Effect of anti-VEGF-A antibody on prostate cancer cell-conditioned media-induced LEC migrationChemotaxis towards PCa cell-conditioned media was tested using the Boyden chamber assay in the presence or absence of anti-VEGF-A antibody as indicated. Results are reported as percent of the migration to control cell conditioned medium and shown as mean ± S.E.M. (n=3 separate experiment), *p<0.05, **p<0.01, ***p<0.001, ns no statistical significance.
© Copyright Policy - open-access
Related In: Results  -  Collection

License
Show All Figures
getmorefigures.php?uid=PMC4549361&req=5

Figure 6: Effect of anti-VEGF-A antibody on prostate cancer cell-conditioned media-induced LEC migrationChemotaxis towards PCa cell-conditioned media was tested using the Boyden chamber assay in the presence or absence of anti-VEGF-A antibody as indicated. Results are reported as percent of the migration to control cell conditioned medium and shown as mean ± S.E.M. (n=3 separate experiment), *p<0.05, **p<0.01, ***p<0.001, ns no statistical significance.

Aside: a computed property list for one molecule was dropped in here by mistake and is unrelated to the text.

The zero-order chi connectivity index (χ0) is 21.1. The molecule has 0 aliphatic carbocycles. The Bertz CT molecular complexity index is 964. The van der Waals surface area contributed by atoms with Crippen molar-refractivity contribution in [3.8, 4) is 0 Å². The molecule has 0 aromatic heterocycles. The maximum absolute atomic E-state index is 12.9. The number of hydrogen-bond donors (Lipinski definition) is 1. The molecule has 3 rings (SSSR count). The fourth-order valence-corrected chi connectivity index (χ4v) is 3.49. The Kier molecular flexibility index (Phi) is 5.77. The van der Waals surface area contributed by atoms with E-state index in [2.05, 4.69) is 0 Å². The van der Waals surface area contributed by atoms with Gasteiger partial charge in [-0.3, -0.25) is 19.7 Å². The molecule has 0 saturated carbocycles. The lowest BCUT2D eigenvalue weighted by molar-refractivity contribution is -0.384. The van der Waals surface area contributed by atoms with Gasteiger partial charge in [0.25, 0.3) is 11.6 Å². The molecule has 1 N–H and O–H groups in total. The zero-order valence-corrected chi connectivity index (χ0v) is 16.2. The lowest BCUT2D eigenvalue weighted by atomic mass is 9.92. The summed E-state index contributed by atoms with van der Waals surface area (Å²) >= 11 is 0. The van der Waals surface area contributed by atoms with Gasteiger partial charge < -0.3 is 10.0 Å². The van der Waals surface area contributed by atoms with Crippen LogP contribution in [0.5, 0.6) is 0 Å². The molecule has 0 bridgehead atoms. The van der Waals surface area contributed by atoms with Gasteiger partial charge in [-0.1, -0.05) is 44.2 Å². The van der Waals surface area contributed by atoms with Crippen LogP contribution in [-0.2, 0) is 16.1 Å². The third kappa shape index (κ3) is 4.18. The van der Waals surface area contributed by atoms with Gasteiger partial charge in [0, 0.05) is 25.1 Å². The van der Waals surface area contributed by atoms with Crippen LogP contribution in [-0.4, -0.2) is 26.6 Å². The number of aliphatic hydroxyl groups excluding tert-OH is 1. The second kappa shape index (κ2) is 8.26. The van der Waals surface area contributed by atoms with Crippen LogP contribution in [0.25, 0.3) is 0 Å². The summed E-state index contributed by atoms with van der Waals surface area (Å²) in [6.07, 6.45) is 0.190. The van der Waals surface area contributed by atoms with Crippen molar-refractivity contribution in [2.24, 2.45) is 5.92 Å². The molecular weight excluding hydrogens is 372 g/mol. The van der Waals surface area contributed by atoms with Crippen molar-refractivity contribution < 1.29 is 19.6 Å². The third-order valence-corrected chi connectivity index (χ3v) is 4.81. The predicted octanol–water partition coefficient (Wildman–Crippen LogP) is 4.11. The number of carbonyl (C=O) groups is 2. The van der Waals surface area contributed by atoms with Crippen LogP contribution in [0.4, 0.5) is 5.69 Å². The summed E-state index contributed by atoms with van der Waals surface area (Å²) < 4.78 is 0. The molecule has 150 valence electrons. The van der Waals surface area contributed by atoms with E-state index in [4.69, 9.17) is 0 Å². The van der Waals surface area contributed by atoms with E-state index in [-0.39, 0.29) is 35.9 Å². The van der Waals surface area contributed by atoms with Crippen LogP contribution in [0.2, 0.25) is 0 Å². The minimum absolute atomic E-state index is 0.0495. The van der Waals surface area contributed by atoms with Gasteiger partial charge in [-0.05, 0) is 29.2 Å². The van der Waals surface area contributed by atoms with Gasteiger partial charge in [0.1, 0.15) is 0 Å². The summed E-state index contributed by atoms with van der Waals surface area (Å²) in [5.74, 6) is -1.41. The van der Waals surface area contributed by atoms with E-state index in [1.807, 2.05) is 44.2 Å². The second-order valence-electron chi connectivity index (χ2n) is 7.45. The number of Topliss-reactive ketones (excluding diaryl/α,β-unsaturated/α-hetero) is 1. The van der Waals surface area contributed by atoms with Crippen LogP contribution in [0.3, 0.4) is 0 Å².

Mentions: To establish a causality link between the positive effects of Cav-1 expression in prostate cancer on VEGF-A, on the one hand, and functional in vitro assays indicating increased lymphangiogenesis, on the other hand, we tested whether VEGF-A antibody could neutralize the effect of Cav-1 expression on the pro-lymphangiogenic effects of the conditioned media of PCa cells. To that extent, we measured chemotaxis of LEC towards conditioned media from PCa cells added with anti-VEGF-A antibody (for cells that exhibited increased production of VEGF-A, namely LNCaP and PC3). The anti-VEGF-A neutralizing antibody reversed the effect of Cav-1 expression on PCa pro-lymphangiogenic potential: there was no statistically significant difference between sh-Cont and sh-Cav-1 medium or between GFP or Cav-1-GFP LNCaP medium in the presence of anti-VEGF-A (Figure 6), and there was statistically significant differences between IgG- and anti VEGF-A-added conditioned medium of Cav-1-expressing cells (sh-Cont PC3 or Cav-1-GFP LNCaP). These results indicate that VEGF-A at least partly mediates the pro-lymphangiogenic effect of Cav-1 expression in PCa. We did not test whether adding anti-VEGF-C antibody to the conditioned medium would abolish the difference between LEC migration elicited by Cav-1 down-regulated and control PC3 cells, because the concentration found in their conditioned medium (~0.75 ng/ml) is below the minimal concentration of VEGF-C that elicits LEC chemotaxis in our model (10 ng/ml, data not shown). Together with the fact that Cav-1 expression alters the pro-lymphangiogenic potential of LNCaP cells despite their lack of VEGF-C expression, these results suggest that the effect of Cav-1 on PCa lymphangiogenesis in our experiments is likely not VEGF-C mediated.